Businesses worldwide should prepare for an increase in nefarious online activity, according to researchers at leading data security firm SonicWall. The organization recently analyzed insights collected from approximately 1 million sensors in 200 countries and gathered testimony from respected data security consultants to formulate a sweeping picture of the modern cybercrime landscape. Unfortunately, the resulting outlook does not bode well for enterprises. This mirrors the viewpoints of numerous other data security authorities, most of whom believe firms will face increasingly complex and voluminous threats over the coming months and years, CIO reported.
"The scope and pace of information security threats is jeopardizing the veracity and reputation of today's most reliable organizations," Information Security Forum Managing Director Steve Durbin told the magazine. "We will see increased sophistication in the threat landscape with threats being personalized to their target's weak spots or metamorphosing to take account of defenses that have already been put in place. These days, the stakes are higher than ever before."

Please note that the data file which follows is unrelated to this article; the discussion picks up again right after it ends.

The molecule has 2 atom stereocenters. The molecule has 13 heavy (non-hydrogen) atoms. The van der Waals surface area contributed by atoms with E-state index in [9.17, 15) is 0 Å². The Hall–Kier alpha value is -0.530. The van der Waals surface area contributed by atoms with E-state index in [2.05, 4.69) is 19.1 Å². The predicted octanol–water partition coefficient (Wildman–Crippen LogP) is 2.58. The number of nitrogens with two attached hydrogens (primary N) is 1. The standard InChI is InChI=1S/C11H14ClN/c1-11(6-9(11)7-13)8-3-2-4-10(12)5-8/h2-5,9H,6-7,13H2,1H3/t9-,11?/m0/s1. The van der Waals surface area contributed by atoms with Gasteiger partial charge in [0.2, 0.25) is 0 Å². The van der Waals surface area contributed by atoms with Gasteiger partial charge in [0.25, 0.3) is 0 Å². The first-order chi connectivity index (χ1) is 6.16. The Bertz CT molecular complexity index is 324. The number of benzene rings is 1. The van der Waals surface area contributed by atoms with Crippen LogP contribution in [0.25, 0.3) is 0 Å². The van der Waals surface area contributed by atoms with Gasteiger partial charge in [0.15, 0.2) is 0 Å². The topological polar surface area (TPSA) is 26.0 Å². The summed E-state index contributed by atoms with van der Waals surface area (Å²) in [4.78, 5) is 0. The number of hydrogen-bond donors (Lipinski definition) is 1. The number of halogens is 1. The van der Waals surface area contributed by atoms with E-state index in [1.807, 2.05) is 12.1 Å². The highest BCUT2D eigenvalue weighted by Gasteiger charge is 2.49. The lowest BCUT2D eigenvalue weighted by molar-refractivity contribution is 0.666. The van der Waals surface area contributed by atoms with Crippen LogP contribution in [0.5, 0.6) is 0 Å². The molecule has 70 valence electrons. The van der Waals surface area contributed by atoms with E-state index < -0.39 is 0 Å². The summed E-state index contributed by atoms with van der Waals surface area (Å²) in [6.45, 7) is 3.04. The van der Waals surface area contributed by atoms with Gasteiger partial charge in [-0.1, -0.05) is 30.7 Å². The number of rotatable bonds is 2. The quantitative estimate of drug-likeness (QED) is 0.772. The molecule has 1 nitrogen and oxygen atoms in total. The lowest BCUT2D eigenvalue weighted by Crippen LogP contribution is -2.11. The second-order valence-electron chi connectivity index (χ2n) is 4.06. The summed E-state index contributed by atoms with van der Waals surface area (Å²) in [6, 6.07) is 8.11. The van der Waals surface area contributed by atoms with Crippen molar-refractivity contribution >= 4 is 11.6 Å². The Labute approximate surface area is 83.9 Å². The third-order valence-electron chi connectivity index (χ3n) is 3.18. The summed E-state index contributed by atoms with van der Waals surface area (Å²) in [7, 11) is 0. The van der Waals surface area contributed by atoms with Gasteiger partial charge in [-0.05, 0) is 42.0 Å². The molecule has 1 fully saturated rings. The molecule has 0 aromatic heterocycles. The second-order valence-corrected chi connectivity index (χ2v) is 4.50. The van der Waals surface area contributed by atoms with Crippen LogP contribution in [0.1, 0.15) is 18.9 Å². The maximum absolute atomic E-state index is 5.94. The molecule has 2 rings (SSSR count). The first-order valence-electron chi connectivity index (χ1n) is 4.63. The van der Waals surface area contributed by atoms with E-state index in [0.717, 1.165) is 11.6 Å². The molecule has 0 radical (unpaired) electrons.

Ransomware continues to change
Ransomware was perhaps the most talked-about data security threat in 2016 – and for good reason. Usage rates for the odious software increased 6,000 percent over that 12-month span, according to research from IBM. Cybercriminals deployed ransomware against targets of all sizes and collected more than $209 million in ransom payments, an increase of 771 percent over 2015. However, this activity tapered off in 2017 as both entities and individuals actively countered black hats seeking to extort them. Analysts at SonicWall found evidence of approximately 183.6 million ransomware attacks last year. This figure paled in comparison to the 638 million believed to have unfolded in 2016.
"SonicWall found evidence of approximately 183.6 million ransomware attacks in 2017."